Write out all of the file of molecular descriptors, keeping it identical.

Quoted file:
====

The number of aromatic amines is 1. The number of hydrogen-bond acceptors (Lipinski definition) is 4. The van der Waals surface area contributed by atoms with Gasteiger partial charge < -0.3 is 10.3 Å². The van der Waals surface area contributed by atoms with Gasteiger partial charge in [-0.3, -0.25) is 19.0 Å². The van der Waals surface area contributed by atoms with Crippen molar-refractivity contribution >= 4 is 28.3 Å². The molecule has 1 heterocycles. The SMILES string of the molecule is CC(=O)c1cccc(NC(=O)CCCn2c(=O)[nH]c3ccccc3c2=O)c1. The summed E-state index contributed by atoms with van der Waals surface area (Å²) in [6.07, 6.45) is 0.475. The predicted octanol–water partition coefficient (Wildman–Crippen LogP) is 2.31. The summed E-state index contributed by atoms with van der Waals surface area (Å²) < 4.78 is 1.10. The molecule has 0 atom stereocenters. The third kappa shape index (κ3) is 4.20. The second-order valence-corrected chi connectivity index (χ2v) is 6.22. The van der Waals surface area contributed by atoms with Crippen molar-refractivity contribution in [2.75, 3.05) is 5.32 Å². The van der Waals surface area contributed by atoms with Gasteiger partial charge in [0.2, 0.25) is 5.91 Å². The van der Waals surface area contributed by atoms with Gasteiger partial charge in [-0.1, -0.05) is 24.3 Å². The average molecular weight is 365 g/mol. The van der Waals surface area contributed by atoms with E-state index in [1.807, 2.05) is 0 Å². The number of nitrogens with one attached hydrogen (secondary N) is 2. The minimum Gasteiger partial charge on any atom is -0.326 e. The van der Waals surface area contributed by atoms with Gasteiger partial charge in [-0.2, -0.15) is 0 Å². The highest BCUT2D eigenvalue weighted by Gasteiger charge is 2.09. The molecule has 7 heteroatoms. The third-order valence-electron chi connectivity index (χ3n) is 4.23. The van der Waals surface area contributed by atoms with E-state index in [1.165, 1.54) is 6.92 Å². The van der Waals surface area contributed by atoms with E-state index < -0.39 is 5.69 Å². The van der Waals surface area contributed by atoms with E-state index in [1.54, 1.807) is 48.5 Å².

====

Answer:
The number of aromatic amines is 1. The number of hydrogen-bond acceptors (Lipinski definition) is 4. The van der Waals surface area contributed by atoms with Gasteiger partial charge < -0.3 is 10.3 Å². The van der Waals surface area contributed by atoms with Gasteiger partial charge in [-0.3, -0.25) is 19.0 Å². The van der Waals surface area contributed by atoms with Crippen molar-refractivity contribution >= 4 is 28.3 Å². The molecule has 1 heterocycles. The SMILES string of the molecule is CC(=O)c1cccc(NC(=O)CCCn2c(=O)[nH]c3ccccc3c2=O)c1. The summed E-state index contributed by atoms with van der Waals surface area (Å²) in [6.07, 6.45) is 0.475. The predicted octanol–water partition coefficient (Wildman–Crippen LogP) is 2.31. The summed E-state index contributed by atoms with van der Waals surface area (Å²) < 4.78 is 1.10. The molecule has 0 atom stereocenters. The third kappa shape index (κ3) is 4.20. The second-order valence-corrected chi connectivity index (χ2v) is 6.22. The van der Waals surface area contributed by atoms with Crippen molar-refractivity contribution in [2.75, 3.05) is 5.32 Å². The van der Waals surface area contributed by atoms with Gasteiger partial charge in [0.2, 0.25) is 5.91 Å². The van der Waals surface area contributed by atoms with Gasteiger partial charge in [-0.1, -0.05) is 24.3 Å². The average molecular weight is 365 g/mol. The van der Waals surface area contributed by atoms with E-state index in [1.807, 2.05) is 0 Å². The number of nitrogens with one attached hydrogen (secondary N) is 2. The minimum Gasteiger partial charge on any atom is -0.326 e. The van der Waals surface area contributed by atoms with Gasteiger partial charge in [-0.2, -0.15) is 0 Å². The highest BCUT2D eigenvalue weighted by Gasteiger charge is 2.09. The molecule has 7 heteroatoms. The third-order valence-electron chi connectivity index (χ3n) is 4.23. The van der Waals surface area contributed by atoms with E-state index in [1.165, 1.54) is 6.92 Å². The van der Waals surface area contributed by atoms with E-state index < -0.39 is 5.69 Å². The van der Waals surface area contributed by atoms with E-state index in [1.54, 1.807) is 48.5 Å².